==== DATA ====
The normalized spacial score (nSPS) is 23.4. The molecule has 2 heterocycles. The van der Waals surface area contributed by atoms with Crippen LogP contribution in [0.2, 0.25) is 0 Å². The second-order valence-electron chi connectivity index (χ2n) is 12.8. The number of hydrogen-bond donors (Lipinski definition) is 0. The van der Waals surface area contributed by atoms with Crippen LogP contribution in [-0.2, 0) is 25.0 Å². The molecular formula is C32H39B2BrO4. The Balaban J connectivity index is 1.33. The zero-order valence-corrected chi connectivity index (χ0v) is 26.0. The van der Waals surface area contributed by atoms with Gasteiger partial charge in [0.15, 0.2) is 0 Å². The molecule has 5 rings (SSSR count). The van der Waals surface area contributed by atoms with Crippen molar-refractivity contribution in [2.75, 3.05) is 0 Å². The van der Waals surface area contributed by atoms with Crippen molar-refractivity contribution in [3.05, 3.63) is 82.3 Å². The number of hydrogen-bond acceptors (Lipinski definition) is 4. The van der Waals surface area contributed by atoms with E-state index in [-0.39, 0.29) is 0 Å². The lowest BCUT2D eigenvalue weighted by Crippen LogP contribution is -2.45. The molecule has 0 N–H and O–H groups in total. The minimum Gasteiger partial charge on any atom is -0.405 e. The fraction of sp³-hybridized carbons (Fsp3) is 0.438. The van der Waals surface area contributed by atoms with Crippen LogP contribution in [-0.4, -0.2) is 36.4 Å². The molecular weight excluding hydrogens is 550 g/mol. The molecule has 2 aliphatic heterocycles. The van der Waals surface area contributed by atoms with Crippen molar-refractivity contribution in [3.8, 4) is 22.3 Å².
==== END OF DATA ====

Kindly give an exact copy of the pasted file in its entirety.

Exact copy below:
The normalized spacial score (nSPS) is 23.4. The molecule has 2 heterocycles. The van der Waals surface area contributed by atoms with Crippen LogP contribution in [0.2, 0.25) is 0 Å². The second-order valence-electron chi connectivity index (χ2n) is 12.8. The number of hydrogen-bond donors (Lipinski definition) is 0. The van der Waals surface area contributed by atoms with Crippen LogP contribution in [-0.2, 0) is 25.0 Å². The molecular formula is C32H39B2BrO4. The Balaban J connectivity index is 1.33. The zero-order valence-corrected chi connectivity index (χ0v) is 26.0. The van der Waals surface area contributed by atoms with Gasteiger partial charge in [0.15, 0.2) is 0 Å². The molecule has 5 rings (SSSR count). The van der Waals surface area contributed by atoms with Crippen molar-refractivity contribution in [2.75, 3.05) is 0 Å². The van der Waals surface area contributed by atoms with Crippen molar-refractivity contribution in [3.05, 3.63) is 82.3 Å². The number of hydrogen-bond acceptors (Lipinski definition) is 4. The van der Waals surface area contributed by atoms with E-state index in [-0.39, 0.29) is 0 Å². The lowest BCUT2D eigenvalue weighted by Crippen LogP contribution is -2.45. The molecule has 0 N–H and O–H groups in total. The minimum Gasteiger partial charge on any atom is -0.405 e. The fraction of sp³-hybridized carbons (Fsp3) is 0.438. The van der Waals surface area contributed by atoms with Crippen LogP contribution in [-0.4, -0.2) is 36.4 Å². The molecular weight excluding hydrogens is 550 g/mol. The molecule has 2 aliphatic heterocycles. The van der Waals surface area contributed by atoms with Crippen molar-refractivity contribution in [3.8, 4) is 22.3 Å².